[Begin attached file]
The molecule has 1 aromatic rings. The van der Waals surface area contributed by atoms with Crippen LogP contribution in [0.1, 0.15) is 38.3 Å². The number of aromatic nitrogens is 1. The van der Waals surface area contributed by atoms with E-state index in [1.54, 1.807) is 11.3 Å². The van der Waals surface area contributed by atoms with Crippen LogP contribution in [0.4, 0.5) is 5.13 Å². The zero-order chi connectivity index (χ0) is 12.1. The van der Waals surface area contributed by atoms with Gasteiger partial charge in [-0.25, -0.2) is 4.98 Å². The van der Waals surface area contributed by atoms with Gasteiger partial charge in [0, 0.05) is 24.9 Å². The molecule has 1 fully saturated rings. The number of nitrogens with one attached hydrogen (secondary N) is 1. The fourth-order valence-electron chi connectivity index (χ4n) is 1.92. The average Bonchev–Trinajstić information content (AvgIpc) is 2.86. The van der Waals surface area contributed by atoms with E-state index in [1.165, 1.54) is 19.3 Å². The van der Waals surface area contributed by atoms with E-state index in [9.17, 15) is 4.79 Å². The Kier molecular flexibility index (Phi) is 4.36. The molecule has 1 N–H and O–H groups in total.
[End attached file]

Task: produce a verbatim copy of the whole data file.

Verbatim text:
The molecule has 1 aromatic rings. The van der Waals surface area contributed by atoms with Crippen LogP contribution in [0.1, 0.15) is 38.3 Å². The number of aromatic nitrogens is 1. The van der Waals surface area contributed by atoms with E-state index in [1.54, 1.807) is 11.3 Å². The van der Waals surface area contributed by atoms with Crippen LogP contribution in [0.4, 0.5) is 5.13 Å². The zero-order chi connectivity index (χ0) is 12.1. The van der Waals surface area contributed by atoms with Gasteiger partial charge in [-0.25, -0.2) is 4.98 Å². The van der Waals surface area contributed by atoms with Gasteiger partial charge in [0, 0.05) is 24.9 Å². The molecule has 1 fully saturated rings. The number of nitrogens with one attached hydrogen (secondary N) is 1. The fourth-order valence-electron chi connectivity index (χ4n) is 1.92. The average Bonchev–Trinajstić information content (AvgIpc) is 2.86. The van der Waals surface area contributed by atoms with E-state index in [1.165, 1.54) is 19.3 Å². The van der Waals surface area contributed by atoms with E-state index in [9.17, 15) is 4.79 Å². The Kier molecular flexibility index (Phi) is 4.36. The molecule has 1 N–H and O–H groups in total.